This study is a descriptive analysis of what is known as the RUT tax deduction for domestic household-related services, and focuses on the firms, the entrepreneurs and the employees that perform these services. Our results show that both the number of firms and the number of employees have increased during the period studied.
The reform appears to have had the greatest effects during the early years of the reform, with a gradual decline over time. The percentage of female entrepreneurs is also high and further on the rise, which may indicate that the reform has given women an opportunity to start businesses.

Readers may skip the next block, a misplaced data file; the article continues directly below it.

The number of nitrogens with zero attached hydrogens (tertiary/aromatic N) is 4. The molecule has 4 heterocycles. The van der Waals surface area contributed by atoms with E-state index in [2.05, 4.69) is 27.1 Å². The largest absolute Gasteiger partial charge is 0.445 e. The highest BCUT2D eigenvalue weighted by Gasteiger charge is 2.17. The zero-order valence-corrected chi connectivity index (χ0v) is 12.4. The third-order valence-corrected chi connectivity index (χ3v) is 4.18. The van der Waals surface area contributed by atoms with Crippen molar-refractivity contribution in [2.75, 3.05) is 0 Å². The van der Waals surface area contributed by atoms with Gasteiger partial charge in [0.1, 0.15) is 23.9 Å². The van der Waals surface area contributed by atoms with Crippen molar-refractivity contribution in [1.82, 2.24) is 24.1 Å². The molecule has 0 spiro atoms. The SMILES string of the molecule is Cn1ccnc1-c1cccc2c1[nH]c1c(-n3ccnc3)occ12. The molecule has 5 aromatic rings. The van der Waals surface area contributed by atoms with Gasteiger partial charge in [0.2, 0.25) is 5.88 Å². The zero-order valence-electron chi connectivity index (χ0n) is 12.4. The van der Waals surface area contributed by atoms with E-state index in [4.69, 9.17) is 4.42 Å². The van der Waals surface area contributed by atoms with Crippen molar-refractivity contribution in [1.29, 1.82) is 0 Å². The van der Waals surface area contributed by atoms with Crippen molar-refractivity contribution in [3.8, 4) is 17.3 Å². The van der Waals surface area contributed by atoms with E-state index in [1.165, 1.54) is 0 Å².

This reform was introduced for reasons related to labour policy. Its purpose was to create jobs for those with low educational attainment by increasing the demand for domestic, household-related services. In this study, the Swedish Agency for Growth Policy Analysis (Growth Analysis) has chosen to base the analysis primarily from an economic policy perspective, which is justified in light of the fact that these services are performed by firms. The RUT tax deduction was introduced on 1 July 2007 as a tax deduction for purchasers of household-related services. This reform enabled individuals to deduct 50 per cent of their expenses for household work on their tax return, up to a maximum of SEK 50,000 per taxpayer and year. In 2009, what become known as the invoice model was introduced. This enabled firms to deduct the value of the tax reduction directly on the invoice sent to the customer, and apply for the balance of the invoice from the Swedish Tax Agency. This study focuses on firms that performed RUT services during the period from the introduction of the invoice model until 2015. Consequently, changes that took place in 2016 and 2017 in the form of a reduction in the maximum tax deduction and as regards the range of services for which the deduction could be taken, are outside the scope of this study. This study is based on detailed recorded data regarding the firms, their entrepreneurs and their employees.